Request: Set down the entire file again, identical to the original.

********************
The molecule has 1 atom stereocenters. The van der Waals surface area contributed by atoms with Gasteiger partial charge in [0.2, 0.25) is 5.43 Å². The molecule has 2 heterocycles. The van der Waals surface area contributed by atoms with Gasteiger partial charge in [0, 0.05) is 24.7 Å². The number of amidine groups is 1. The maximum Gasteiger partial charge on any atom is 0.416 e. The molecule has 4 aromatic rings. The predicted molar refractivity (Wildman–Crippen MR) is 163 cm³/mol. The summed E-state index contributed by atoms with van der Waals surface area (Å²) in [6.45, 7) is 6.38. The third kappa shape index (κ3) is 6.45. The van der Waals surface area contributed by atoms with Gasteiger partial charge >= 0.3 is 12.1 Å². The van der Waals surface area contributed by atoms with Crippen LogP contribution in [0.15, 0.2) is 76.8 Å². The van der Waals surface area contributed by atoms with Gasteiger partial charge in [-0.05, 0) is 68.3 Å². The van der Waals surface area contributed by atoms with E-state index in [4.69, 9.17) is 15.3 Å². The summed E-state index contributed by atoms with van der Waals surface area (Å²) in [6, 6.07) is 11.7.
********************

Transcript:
The molecule has 1 atom stereocenters. The van der Waals surface area contributed by atoms with Gasteiger partial charge in [0.2, 0.25) is 5.43 Å². The molecule has 2 heterocycles. The van der Waals surface area contributed by atoms with Gasteiger partial charge in [0, 0.05) is 24.7 Å². The number of amidine groups is 1. The maximum Gasteiger partial charge on any atom is 0.416 e. The molecule has 4 aromatic rings. The predicted molar refractivity (Wildman–Crippen MR) is 163 cm³/mol. The summed E-state index contributed by atoms with van der Waals surface area (Å²) in [6.45, 7) is 6.38. The third kappa shape index (κ3) is 6.45. The van der Waals surface area contributed by atoms with Gasteiger partial charge >= 0.3 is 12.1 Å². The van der Waals surface area contributed by atoms with Crippen LogP contribution in [0.15, 0.2) is 76.8 Å². The van der Waals surface area contributed by atoms with Gasteiger partial charge in [-0.05, 0) is 68.3 Å². The van der Waals surface area contributed by atoms with E-state index in [4.69, 9.17) is 15.3 Å². The summed E-state index contributed by atoms with van der Waals surface area (Å²) in [6, 6.07) is 11.7.